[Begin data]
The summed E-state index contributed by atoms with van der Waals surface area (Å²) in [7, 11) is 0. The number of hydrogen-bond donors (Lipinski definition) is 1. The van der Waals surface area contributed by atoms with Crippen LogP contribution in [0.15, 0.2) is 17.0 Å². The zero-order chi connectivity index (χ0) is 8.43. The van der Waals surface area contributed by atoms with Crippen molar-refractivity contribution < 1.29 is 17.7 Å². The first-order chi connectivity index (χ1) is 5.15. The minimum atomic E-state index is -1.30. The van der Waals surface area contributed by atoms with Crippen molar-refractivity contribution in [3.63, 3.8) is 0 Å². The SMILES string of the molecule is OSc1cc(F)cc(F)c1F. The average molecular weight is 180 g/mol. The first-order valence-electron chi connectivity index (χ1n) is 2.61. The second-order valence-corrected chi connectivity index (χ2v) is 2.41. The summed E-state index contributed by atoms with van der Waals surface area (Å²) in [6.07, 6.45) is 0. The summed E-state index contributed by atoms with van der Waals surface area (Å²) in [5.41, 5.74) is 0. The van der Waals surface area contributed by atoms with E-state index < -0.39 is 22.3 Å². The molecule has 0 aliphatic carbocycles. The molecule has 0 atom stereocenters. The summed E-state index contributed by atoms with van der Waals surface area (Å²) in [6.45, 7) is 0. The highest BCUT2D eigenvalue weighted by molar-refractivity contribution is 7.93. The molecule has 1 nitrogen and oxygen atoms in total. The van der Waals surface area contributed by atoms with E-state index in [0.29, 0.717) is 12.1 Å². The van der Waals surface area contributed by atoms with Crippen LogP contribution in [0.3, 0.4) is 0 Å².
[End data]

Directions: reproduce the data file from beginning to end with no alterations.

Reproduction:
The summed E-state index contributed by atoms with van der Waals surface area (Å²) in [7, 11) is 0. The number of hydrogen-bond donors (Lipinski definition) is 1. The van der Waals surface area contributed by atoms with Crippen LogP contribution in [0.15, 0.2) is 17.0 Å². The zero-order chi connectivity index (χ0) is 8.43. The van der Waals surface area contributed by atoms with Crippen molar-refractivity contribution < 1.29 is 17.7 Å². The first-order chi connectivity index (χ1) is 5.15. The minimum atomic E-state index is -1.30. The van der Waals surface area contributed by atoms with Crippen molar-refractivity contribution in [3.63, 3.8) is 0 Å². The SMILES string of the molecule is OSc1cc(F)cc(F)c1F. The average molecular weight is 180 g/mol. The first-order valence-electron chi connectivity index (χ1n) is 2.61. The second-order valence-corrected chi connectivity index (χ2v) is 2.41. The summed E-state index contributed by atoms with van der Waals surface area (Å²) in [6.07, 6.45) is 0. The summed E-state index contributed by atoms with van der Waals surface area (Å²) in [5.41, 5.74) is 0. The van der Waals surface area contributed by atoms with E-state index < -0.39 is 22.3 Å². The molecule has 0 aliphatic carbocycles. The molecule has 0 atom stereocenters. The summed E-state index contributed by atoms with van der Waals surface area (Å²) in [6.45, 7) is 0. The highest BCUT2D eigenvalue weighted by molar-refractivity contribution is 7.93. The molecule has 1 nitrogen and oxygen atoms in total. The van der Waals surface area contributed by atoms with E-state index in [0.29, 0.717) is 12.1 Å². The van der Waals surface area contributed by atoms with Crippen LogP contribution in [0.3, 0.4) is 0 Å².